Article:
Knowing the difference between red and blue
One activist at a recent Occupy Wall Street protest held a sign saying, ‘Red or blue, they screw you.’ Talk about undiscerning. Changing the country is going to take more than protests. It means knowing who is on the side of 99 percent of us and who is not.
Earlier this month, I happened to drive past an Occupy Wall Street event that had been scheduled for the same time as another event I’d attended. The OWS event, to their great credit, was four hours old and still had upwards of 50 people waving, singing, chanting and holding signs.
I loved most of the signs. Anyone who is remotely familiar with the housing bubble’s root causes knows that the lack of regulations in the home-loan industry, coupled with lack of oversight of Wall Street gambling, were the prime causes of a recession that has ruined literally tens of millions of American lives. (Read “The Big Short” by Michael Lewis if you think that the causes were Fannie, Freddie, or the Community Reinvestment Act. They weren’t).
The pain right now is real. Foreclosures, homelessness, unemployment, underemployment, adult children moving in with parents and vice versa. There’s a real crisis going on in America, and there’s no question about who is responsible for it. Most protesters hit the nail on the head.
I had to object to one sign, though.
One young activist held a sign saying, “Red or blue, they screw you.” Talk about undiscerning. There’s no doubt that the corporations and Wall Street firms who oppose regulation are masters of trying to buy off both parties, and that some Dems take the bait.
But there are real differences, and there’s no one happier than Wall Street and Republicans to see protesters lay blame equally on Democrats and Republicans for our current mess. It allows Republicans to escape accountability for their actions, and punishes Dems for having the courage to fight against Wall Street’s pressure to stay largely unregulated.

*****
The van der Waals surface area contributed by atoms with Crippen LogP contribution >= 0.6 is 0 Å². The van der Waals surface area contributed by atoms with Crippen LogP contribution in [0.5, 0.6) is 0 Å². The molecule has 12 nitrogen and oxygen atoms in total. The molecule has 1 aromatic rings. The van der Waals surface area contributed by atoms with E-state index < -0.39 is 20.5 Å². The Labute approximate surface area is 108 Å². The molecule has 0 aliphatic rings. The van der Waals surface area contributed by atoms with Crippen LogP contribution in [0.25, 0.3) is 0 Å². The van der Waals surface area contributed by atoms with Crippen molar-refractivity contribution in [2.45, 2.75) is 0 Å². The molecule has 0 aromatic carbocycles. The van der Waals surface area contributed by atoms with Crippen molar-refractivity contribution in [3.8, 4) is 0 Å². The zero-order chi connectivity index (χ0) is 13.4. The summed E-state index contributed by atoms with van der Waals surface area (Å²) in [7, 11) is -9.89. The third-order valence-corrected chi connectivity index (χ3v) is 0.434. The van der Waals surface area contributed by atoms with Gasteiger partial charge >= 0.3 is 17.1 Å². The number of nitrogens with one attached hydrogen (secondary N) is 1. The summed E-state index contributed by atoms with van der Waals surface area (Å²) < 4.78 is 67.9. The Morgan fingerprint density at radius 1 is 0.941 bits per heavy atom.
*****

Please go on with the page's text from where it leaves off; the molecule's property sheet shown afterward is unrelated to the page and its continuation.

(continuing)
Financial-sector regulation, consumer protection and jobs
Democrats passed the strongest financial-sector regulations and consumer protections since the 30s. Guess who is trying to undo that work? Virtually every Republican in Washington, including Congressman Steve Pearce. Yet we’re supposed to treat Pearce the same as Congressmen Ben Ray Luján and Martin Heinrich, and Senators Tom Udall and Jeff Bingaman?
YouTube Elizabeth Warren, Obama’s hand-picked architect of many of our new consumer protections and now a Democratic Senate candidate in Massachusetts, and ask yourself if she sounds like Republican Wall Street deregulation advocate Heather Wilson.
In addition to financial-market regulation and consumer protection, the parties couldn’t be more different when it comes to solving issues like unemployment.
President Obama’s American Jobs Act was a consolidation of three major ideas that have garnered widespread bipartisan support for decades. Republicans used to love tax cuts of any kind, including cutting payroll taxes, until they were offered by President Obama. Suddenly Republicans find themselves in favor of raising taxes (mostly on the middle class and low-income families, of course).